The country has entered a recession as its economy contracted by 0.3% in the second quarter compared to the previous quarter, according to the initial estimate released by the Dutch statistical office.
Despite being the fifth-largest economy in the Eurozone, the Netherlands has experienced a second consecutive quarterly decline, following a 0.4% contraction in the first three months of this year.
Dutch economic growth reached nearly 5% in 2021 and 2022, a rebound from the pandemic-induced slump. However, the first post-pandemic recession was triggered by a decline in personal consumption and exports, driven by high inflation that raised food prices and energy bills.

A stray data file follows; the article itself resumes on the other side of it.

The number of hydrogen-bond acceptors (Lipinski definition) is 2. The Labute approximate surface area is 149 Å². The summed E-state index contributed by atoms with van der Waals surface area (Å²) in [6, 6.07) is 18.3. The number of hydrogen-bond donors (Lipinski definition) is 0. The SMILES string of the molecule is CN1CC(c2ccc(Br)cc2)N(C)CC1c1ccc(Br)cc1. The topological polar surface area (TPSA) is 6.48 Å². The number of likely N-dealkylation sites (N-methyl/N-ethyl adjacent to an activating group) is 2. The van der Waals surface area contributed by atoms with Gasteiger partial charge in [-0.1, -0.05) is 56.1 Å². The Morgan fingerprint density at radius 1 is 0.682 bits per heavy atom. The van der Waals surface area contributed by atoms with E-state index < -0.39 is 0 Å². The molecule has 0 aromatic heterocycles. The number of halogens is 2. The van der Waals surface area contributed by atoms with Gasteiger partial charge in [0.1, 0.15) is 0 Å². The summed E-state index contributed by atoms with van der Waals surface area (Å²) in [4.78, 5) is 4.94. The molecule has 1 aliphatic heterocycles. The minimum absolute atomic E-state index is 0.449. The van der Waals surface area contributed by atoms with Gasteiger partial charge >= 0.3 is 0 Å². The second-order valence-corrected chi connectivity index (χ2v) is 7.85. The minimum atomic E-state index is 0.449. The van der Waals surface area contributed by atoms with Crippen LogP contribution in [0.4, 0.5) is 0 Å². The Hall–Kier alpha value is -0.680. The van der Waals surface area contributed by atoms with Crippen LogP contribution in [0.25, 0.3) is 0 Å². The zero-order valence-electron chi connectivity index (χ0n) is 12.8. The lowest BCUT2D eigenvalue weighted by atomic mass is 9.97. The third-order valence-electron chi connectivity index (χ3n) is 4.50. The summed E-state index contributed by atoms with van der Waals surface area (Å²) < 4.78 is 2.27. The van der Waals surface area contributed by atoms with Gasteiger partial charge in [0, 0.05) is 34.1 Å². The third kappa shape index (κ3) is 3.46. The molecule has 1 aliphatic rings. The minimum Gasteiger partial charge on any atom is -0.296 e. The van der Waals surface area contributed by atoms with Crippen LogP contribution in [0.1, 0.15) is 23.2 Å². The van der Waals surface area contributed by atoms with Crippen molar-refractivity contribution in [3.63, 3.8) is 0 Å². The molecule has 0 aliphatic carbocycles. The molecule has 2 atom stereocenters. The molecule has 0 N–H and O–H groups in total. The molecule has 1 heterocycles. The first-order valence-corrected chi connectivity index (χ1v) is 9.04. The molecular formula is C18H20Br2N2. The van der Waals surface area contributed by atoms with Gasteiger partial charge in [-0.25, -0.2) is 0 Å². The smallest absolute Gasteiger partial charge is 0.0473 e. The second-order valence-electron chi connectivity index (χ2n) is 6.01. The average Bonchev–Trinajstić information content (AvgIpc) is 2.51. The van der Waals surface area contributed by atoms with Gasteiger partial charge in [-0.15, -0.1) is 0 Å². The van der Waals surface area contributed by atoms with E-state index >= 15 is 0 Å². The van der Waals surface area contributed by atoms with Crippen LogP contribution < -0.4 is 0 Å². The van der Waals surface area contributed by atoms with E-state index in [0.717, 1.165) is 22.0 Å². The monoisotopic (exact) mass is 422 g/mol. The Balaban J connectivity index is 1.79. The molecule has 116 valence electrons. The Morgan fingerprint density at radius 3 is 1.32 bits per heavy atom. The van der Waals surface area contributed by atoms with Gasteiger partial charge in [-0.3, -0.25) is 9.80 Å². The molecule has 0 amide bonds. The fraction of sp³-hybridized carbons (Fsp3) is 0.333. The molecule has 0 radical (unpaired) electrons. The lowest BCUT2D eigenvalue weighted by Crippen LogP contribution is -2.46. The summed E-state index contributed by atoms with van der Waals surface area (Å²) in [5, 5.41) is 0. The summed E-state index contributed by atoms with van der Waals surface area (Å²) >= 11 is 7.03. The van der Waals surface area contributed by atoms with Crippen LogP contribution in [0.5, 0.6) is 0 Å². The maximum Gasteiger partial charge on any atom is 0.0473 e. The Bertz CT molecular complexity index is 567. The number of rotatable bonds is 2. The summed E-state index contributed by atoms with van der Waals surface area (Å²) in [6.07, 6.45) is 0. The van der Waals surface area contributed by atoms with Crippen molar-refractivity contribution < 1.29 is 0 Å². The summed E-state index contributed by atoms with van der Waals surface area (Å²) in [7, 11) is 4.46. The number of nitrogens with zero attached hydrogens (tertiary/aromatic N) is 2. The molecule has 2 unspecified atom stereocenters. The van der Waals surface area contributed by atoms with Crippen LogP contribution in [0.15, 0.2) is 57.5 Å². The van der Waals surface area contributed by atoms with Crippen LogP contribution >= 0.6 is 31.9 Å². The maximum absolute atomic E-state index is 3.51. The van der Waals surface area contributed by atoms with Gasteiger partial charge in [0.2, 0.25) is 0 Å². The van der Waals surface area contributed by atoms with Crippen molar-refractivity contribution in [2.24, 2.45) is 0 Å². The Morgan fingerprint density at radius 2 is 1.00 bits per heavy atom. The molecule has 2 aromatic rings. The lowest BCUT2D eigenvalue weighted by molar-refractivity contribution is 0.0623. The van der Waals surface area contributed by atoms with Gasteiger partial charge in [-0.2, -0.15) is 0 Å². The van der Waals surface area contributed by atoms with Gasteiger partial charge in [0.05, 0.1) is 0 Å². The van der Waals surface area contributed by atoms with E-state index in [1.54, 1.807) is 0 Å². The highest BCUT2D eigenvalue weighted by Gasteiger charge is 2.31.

Consumption plummeted by 1.6%, and exports shrank by 0.7% compared to the first three months of this year.
Inflation in the Netherlands is moderating; after peaking at 14.5% in September last year, it remains relatively high at around 6% in the second quarter of 2023.
The economy of Belgium, the Netherlands’ neighbor, grew in the last quarter, while Germany, a European economic powerhouse that the Dutch economy heavily relies on due to its proximity, experienced stagnation in the same period.